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manity;-too great carefulness for the future, with respect to temporal provision, which betrays a want of reliance on the power and goodness of a superintending Providence; and on the other side, inatten. tion to our own concerns, and the neglecting to cultivate the talents committed to our trust, among which our temporal possessions, whether many or few, are assuredly to be ranked ;-idleness, in the pursuit of a lawful calling, or the engaging in one which is unlawful, both of which are intrinsically immediate infringements of the law, and lead through many channels to the most heinous crimes.

§ 4. The good qualities of mind and heart, and the salutary habits which second the virtues, and neutralise the vices, mentioned in the foregoing sections, are-Moderation in our desires, and Contentedness with our condition,-moderation, arising from a true estimate of worldly riches, a firm and practical conviction that they are comparatively unworthy of a Christian's anxiety or love, uncertain as to their durability, vain as to their acquirement of solid happiness, and liable to excite an idolatrous attachment to the world, which is incompatible with the service of God, the source of many evils, and the cause of many temptations; contentment, springing from the reflection, that whatever is our actual lot, it may be made, ́ by proper use, conducive to our eternal salvation, and that it is disposed by Him who knows and wills what is best for us-that all eminence is comparative -and that great riches rather increase than satisfy our wants; and above all, that we are ignorant and short-sighted with respect to what is really beneficial for us;-prayer to God, in the name of Jesus Christ,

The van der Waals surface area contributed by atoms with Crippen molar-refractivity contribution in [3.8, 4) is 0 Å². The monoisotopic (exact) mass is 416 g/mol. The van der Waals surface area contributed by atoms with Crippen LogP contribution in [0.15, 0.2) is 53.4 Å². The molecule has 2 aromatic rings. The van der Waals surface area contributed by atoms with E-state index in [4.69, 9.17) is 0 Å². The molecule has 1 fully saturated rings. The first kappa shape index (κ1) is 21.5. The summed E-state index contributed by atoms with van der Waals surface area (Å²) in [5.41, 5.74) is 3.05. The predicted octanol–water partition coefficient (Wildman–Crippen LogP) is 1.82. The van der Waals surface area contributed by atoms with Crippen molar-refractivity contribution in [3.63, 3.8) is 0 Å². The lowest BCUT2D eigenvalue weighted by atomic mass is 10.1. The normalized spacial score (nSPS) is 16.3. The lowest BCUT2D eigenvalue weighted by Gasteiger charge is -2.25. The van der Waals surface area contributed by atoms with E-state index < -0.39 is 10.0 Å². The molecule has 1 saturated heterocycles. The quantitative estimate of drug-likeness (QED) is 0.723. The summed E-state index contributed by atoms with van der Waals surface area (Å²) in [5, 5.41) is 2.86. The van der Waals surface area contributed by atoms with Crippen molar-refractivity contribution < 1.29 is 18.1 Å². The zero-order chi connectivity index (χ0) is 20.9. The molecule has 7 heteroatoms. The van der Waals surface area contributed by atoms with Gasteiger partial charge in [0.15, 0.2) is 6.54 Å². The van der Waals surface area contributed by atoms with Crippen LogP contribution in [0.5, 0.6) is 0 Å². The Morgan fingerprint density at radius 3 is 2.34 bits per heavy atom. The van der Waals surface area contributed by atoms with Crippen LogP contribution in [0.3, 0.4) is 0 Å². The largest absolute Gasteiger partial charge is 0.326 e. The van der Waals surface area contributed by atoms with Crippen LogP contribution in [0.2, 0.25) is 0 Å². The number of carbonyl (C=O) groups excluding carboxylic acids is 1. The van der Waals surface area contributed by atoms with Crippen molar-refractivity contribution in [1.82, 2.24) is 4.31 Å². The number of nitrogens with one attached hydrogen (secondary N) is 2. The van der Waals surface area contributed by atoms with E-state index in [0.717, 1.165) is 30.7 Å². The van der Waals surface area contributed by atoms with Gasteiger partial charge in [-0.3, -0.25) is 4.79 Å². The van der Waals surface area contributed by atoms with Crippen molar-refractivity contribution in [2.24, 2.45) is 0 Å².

that he will give us each day our daily bread,-that he will provide what is fit for us, blessing our own endeavours to procure it, and sanctifying the means to such an end, as that we may not be led into any temptation to defraud our neighbour, but may be delivered from all the evils attendant on the breach of this Commandment.

§ 5. The evil dispositions and pernicious customs which give occasion to stealing, and the several degrees of fraud, are-Ambition-a restless desire to attain eminence and honours at any rate, even with the sacrifice of uprightness and truth; with this are usually united pride, arrogance, and envy, which are therefore included in the prohibition ;-covetousness ➡inordinate love of riches, and inclination to amass them for the gratification of a sordid passion, which gradually absorbing all generous and honest principle, leads almost irresistibly, if not to rapine, at least to such frauds as are not likely to be detected by human vigilance ;-attachment to the pleasures, vanities, and emulations, of the higher classes of society, or to the sensual indulgences and improvident habits of the lower; by which propensities and wants are generated beyond the means and station, and expensive and ruinous necessities are created, which are only to be supplied by dishonest practices ;gambling, in all its steps and modifications,-staking money or other property upon any uncertain issue, upon horse-racing, prize-fighting, dice, cards, or games of any description;-immoderate indulgence, and loss of time, the most valuable of all posses sions,-in any of those amusements which are innocent in themselves, and do not involve inhumanity or